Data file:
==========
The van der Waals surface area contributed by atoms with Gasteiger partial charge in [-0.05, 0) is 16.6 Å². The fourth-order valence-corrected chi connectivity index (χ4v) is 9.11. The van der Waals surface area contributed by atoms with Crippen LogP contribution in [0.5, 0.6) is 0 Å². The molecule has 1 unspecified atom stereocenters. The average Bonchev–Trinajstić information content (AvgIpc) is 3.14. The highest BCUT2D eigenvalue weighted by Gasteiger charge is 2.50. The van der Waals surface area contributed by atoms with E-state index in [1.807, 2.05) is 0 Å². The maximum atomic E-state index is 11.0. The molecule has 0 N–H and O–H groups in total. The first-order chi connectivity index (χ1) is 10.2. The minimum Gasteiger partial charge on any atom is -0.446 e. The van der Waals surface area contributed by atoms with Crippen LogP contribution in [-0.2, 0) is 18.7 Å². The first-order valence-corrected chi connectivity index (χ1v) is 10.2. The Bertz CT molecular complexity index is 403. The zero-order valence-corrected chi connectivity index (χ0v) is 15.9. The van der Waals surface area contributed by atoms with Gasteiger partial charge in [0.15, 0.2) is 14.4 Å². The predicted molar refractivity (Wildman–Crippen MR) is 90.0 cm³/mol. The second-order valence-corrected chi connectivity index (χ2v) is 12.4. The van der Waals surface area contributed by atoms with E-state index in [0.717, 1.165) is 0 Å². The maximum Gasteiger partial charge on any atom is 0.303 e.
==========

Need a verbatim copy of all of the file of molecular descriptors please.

The van der Waals surface area contributed by atoms with Gasteiger partial charge in [-0.05, 0) is 16.6 Å². The fourth-order valence-corrected chi connectivity index (χ4v) is 9.11. The van der Waals surface area contributed by atoms with Crippen LogP contribution in [0.5, 0.6) is 0 Å². The molecule has 1 unspecified atom stereocenters. The average Bonchev–Trinajstić information content (AvgIpc) is 3.14. The highest BCUT2D eigenvalue weighted by Gasteiger charge is 2.50. The van der Waals surface area contributed by atoms with E-state index in [1.807, 2.05) is 0 Å². The maximum atomic E-state index is 11.0. The molecule has 0 N–H and O–H groups in total. The first-order chi connectivity index (χ1) is 10.2. The minimum Gasteiger partial charge on any atom is -0.446 e. The van der Waals surface area contributed by atoms with Crippen LogP contribution in [-0.2, 0) is 18.7 Å². The first-order valence-corrected chi connectivity index (χ1v) is 10.2. The Bertz CT molecular complexity index is 403. The zero-order valence-corrected chi connectivity index (χ0v) is 15.9. The van der Waals surface area contributed by atoms with Gasteiger partial charge in [0.15, 0.2) is 14.4 Å². The predicted molar refractivity (Wildman–Crippen MR) is 90.0 cm³/mol. The second-order valence-corrected chi connectivity index (χ2v) is 12.4. The van der Waals surface area contributed by atoms with E-state index in [0.717, 1.165) is 0 Å². The maximum Gasteiger partial charge on any atom is 0.303 e.